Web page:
He had fully made up his mind what his wishes were to be, for he was determined not to be taken by surprise. He knew well the fate of those foolish persons in the fairy tales who offend their benevolent protectors by bouncing against them head foremost, as it were, with a greedy cry for wealth.
Nils was not going to be caught that way. He would ask first for wisdom--that was what all right-minded heroes did--then for good repute among men, and lastly--and here was the rub--lastly he was inclined to ask for a five-bladed knife, like the one the parson's Thorwald had got for a Christmas present.
But he had considerable misgiving about the expediency of this last wish. If he had a fair renown and wisdom, might he not be able to get along without a five-bladed pocket-knife? But no; there was no help for it. Without that five-bladed pocket-knife neither wisdom nor fame would satisfy him. It would be the drop of gall in his cup of joy.
After many days' pondering, it occurred to him, as a way out of the difficulty, that it would, perhaps, not offend the Hulder if he asked, not for wealth, but for a moderate prosperity. If he were blessed with a moderate prosperity, he could, of course, buy a five-bladed pocket-knife with corkscrew and all other appurtenances, and still have something left over.
He had a dreadful struggle with this question, for he was well aware that the proper things to wish were long life and happiness for his father and mother, or something in that line. But, though he wished his father and mother well, he could not make up his mind to forego his own precious chances on their account. Moreover, he consoled himself with the reflection that if he attained the goal of his own desires he could easily bestow upon them, of his bounty, a reasonable prospect of long life and happiness.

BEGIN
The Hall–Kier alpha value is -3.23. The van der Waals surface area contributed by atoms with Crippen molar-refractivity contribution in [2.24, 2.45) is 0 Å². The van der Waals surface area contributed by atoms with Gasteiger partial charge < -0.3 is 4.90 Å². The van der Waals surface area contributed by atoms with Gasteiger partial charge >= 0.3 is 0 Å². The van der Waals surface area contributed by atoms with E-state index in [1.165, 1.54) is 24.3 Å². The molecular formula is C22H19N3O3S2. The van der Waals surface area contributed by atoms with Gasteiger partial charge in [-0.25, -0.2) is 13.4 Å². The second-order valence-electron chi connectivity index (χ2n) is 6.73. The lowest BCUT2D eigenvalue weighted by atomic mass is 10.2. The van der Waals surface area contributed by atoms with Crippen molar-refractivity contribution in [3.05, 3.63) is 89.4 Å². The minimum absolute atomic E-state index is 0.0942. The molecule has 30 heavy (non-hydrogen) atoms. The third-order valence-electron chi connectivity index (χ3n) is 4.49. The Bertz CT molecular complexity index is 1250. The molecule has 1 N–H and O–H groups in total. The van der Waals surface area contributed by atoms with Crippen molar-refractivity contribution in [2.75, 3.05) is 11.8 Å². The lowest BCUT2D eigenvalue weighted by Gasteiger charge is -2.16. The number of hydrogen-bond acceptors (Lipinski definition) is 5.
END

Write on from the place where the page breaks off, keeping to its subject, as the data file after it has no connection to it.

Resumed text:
You see Nils was by no means so good yet as he ought to be. He was clever enough to perceive that he had small chance of seeing the Hulder, as long as his heart was full of selfishness and envy and greed.
For, strive as he might, he could not help feeling envious of the parson's Thorwald, with his elaborate combination pocket-knife and his silver watch-chain, which he unfeelingly flaunted in the face of an admiring community. It was small consolation for Nils to know that there was no watch but only a key attached to it; for a silver watch-chain, even without a watch, was a sufficiently splendid possession to justify a boy in fording it over his less fortunate comrades.
Nils's father, who was a poor charcoal-burner, could never afford to make his son such a present, even if he worked until he was as black as a chimney-sweep. For what little money he earned was needed at once for food and clothes for the family; and there were times when they were obliged to mix ground birch-bark with their flour in order to make it last longer.